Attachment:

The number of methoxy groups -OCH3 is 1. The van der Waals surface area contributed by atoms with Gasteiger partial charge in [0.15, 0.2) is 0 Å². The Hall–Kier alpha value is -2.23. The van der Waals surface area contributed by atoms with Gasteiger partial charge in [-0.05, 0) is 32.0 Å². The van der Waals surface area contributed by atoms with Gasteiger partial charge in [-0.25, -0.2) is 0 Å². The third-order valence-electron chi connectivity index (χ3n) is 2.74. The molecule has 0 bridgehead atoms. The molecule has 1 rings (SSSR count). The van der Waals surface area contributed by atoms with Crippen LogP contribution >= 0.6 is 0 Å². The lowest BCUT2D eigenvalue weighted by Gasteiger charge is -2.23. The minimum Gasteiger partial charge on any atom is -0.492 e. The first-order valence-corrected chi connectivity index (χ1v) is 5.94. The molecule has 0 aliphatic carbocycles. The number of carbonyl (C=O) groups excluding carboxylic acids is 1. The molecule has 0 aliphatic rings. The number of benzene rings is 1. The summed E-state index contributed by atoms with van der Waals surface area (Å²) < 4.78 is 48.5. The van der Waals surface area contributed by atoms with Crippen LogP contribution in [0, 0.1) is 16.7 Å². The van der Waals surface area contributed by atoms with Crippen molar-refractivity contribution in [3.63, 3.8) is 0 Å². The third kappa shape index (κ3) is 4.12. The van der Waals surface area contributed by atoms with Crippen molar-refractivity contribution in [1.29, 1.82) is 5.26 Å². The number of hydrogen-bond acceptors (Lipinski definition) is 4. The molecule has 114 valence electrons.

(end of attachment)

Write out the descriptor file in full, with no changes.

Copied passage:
The number of methoxy groups -OCH3 is 1. The van der Waals surface area contributed by atoms with Gasteiger partial charge in [0.15, 0.2) is 0 Å². The Hall–Kier alpha value is -2.23. The van der Waals surface area contributed by atoms with Gasteiger partial charge in [-0.05, 0) is 32.0 Å². The van der Waals surface area contributed by atoms with Gasteiger partial charge in [-0.25, -0.2) is 0 Å². The third-order valence-electron chi connectivity index (χ3n) is 2.74. The molecule has 0 bridgehead atoms. The molecule has 1 rings (SSSR count). The van der Waals surface area contributed by atoms with Crippen LogP contribution >= 0.6 is 0 Å². The lowest BCUT2D eigenvalue weighted by Gasteiger charge is -2.23. The minimum Gasteiger partial charge on any atom is -0.492 e. The first-order valence-corrected chi connectivity index (χ1v) is 5.94. The molecule has 0 aliphatic carbocycles. The number of carbonyl (C=O) groups excluding carboxylic acids is 1. The molecule has 0 aliphatic rings. The number of benzene rings is 1. The summed E-state index contributed by atoms with van der Waals surface area (Å²) < 4.78 is 48.5. The van der Waals surface area contributed by atoms with Crippen LogP contribution in [0, 0.1) is 16.7 Å². The van der Waals surface area contributed by atoms with Crippen molar-refractivity contribution in [3.63, 3.8) is 0 Å². The third kappa shape index (κ3) is 4.12. The van der Waals surface area contributed by atoms with Crippen molar-refractivity contribution in [1.29, 1.82) is 5.26 Å². The number of hydrogen-bond acceptors (Lipinski definition) is 4. The molecule has 114 valence electrons.